Today's ideal developer
Scott Hanselman wrote a short blog post about developers vs. Googlers, but I really love where that inspired Rick Strahl to go. Having been in a lot of positions to hire people over the years, I think Rick really goes in depth with regard to skills, career development and the market reality of what we need out of people.
I have a lot of respect for people who really endeavor to go deep into computer science. If I were to pick heroes, few people could blow my mind like people I met in Microsoft Research. Scary smart people thinking about things I would never think about. That said, you don't need people of that caliber to do the bulk of production coding. The requirements are completely different.
The biggest things that have changed since I shifted to this line of work are the availability of open source projects and information online. Back in the day, I got better by way of books and experimentation, and hopefully worked with people better than me. Today, you still need the better people, but the Internet quickly shows you that most problems have already been solved.
So in this environment, the thing I value the most is the ability to skillfully assemble solutions. Being an algorithmic genius is not essential, but the ability to loosely couple different components, whether from open source or their own code, is where it's at. It's kind of like being a plumber. You don't need to know all of the specifics about how the hot water heater works, but you do have to understand it well enough to make it work in the system.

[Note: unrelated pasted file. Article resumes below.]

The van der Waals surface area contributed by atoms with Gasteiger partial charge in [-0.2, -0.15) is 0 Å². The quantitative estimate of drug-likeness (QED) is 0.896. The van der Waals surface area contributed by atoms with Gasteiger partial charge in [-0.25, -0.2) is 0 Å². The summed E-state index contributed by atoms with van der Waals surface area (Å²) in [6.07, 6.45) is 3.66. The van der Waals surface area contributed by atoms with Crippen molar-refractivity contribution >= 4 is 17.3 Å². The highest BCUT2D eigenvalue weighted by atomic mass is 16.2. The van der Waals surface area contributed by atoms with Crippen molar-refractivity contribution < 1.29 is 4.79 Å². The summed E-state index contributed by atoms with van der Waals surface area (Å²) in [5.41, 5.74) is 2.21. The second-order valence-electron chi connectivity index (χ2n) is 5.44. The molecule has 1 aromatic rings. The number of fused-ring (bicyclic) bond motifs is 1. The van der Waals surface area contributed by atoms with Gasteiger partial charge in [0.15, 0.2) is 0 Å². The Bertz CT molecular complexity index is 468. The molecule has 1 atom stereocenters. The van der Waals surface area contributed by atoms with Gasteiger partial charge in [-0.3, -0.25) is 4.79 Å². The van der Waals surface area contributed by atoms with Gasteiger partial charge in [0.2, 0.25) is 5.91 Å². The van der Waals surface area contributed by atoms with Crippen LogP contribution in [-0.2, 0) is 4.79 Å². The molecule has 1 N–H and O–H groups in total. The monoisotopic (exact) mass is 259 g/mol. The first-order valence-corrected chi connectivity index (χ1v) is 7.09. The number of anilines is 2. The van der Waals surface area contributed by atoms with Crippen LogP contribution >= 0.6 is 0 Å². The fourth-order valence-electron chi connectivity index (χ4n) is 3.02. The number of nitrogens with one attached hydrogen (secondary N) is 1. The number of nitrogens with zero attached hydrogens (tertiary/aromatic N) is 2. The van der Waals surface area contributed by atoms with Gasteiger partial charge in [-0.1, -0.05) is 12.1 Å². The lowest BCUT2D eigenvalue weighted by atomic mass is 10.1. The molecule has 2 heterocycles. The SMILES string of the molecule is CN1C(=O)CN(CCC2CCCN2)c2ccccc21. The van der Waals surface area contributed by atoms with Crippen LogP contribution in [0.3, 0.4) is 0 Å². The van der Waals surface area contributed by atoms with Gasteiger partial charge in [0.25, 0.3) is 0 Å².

Let's be honest here. If you've ever switched jobs, probably the first thing you noticed about the code base was that things were tightly coupled, and therefore hard to change and maintain, and hard to test. I've seen it a hundred times. It's really a drag. There are a lot of things that go into measuring code quality, but this keeps coming back to me as one of the most important.
What do I look for when hiring a developer? I want them to demonstrate reasonable understanding of the frameworks and environment they're working in. Beyond that, I want to see how they structure an application. Do they mix different concerns in the same code? Can I easily unit test what they write?
The soft skills are important too. I want to see that they fundamentally understand that they might be coding for fun, but that there is a business there with a lot of stakeholders. I want them to experiment and try new things, but not go off and do something that hasn't been socialized, prioritized and added to the current iteration of work.
Things have really changed, but I think they've changed for the better. I think about how my forum app, which has been around in some form since 1999, was a lot harder to build back then. I had to write my own rich text editor (which only worked in IE), and scripts were hard to encapsulate and improve. Now the same app has open source components for rich text, dependency injection and testing. It's even available in five languages. There's no question that we live in a better world.
The profession is evolving, and I think it's for the better. We'll always need people who can write device drivers and 3D game engines, but for most of us, there's a great opportunity to learn to quickly build quality applications that are easy to maintain.